Dave Bittner: [00:12:08]  Phishing is a common method of attack. And as the New York Times and Wall Street Journal point out, it's how Fancy Bear, the GRU, accessed Democratic Party accounts in 2016. What specifically was Fancy Bear after once it had those credentials? Area 1 says it doesn't know. But the two most probable inferences are that they were interested in either collection against a target of interest or in preparing some influence operation or perhaps both. 

Dave Bittner: [00:12:36]  Yesterday, US Attorney General Barr released the results of the Justice Department's inquiry into the December 6 shootings at Pensacola Naval Air Station. The investigators concluded, as expected, that the shooter was Lieutenant Mohammed Saeed Alshamrani of the Royal Saudi Air Force and that his actions were an act of terrorism motivated by what the attorney general characterized as jihadist ideology. That conclusion was supported by inspection of the shooter's social media posts, which indicated that he had become radicalized.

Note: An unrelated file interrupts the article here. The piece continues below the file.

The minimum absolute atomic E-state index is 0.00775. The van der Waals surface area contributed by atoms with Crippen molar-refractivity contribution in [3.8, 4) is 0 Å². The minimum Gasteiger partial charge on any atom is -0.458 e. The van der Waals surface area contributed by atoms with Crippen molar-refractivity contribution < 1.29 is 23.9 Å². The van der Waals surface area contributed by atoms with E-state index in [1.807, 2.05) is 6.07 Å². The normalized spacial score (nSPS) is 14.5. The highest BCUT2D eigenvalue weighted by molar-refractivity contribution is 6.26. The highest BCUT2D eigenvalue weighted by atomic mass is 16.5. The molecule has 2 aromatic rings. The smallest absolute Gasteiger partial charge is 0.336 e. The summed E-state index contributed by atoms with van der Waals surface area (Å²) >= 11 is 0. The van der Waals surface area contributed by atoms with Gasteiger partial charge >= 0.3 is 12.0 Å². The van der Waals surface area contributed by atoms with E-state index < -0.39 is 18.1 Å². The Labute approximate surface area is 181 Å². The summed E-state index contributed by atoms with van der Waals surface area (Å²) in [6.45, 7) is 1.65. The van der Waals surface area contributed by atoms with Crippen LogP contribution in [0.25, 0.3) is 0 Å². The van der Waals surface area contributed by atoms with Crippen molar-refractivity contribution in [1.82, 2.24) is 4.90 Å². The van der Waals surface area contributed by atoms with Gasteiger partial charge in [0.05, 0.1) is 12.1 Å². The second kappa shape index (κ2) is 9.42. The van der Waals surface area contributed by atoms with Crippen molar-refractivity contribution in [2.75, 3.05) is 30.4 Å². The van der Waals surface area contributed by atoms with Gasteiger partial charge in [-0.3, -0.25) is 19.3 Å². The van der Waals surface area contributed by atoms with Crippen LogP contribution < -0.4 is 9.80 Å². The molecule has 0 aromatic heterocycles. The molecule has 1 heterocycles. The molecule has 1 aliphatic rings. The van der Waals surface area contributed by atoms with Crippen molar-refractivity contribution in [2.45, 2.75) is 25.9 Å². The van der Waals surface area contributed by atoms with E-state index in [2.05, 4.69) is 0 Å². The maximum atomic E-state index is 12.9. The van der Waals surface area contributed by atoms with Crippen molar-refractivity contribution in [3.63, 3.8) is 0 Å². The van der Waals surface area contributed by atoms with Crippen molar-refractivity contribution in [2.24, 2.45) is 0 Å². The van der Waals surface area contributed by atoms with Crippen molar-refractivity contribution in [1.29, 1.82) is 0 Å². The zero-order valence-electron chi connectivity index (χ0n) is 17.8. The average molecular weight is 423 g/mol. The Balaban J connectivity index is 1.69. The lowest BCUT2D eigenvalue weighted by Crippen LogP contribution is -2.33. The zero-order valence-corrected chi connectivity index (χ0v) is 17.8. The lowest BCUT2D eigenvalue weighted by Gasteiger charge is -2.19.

Dave Bittner: [00:13:08]  While investigation determined that the shooter acted alone, an inquiry into the social media presence of other Saudi military personnel determined that 21 of those training in the US were in possession of similar material. None of this, the attorney general said, warranted prosecution under US law. But the kingdom of Saudi Arabia determined that their engagement with such material constituted conduct unbecoming of an officer. The kingdom disenrolled the 21 officers from training in the US and returned them to Saudi Arabia late yesterday.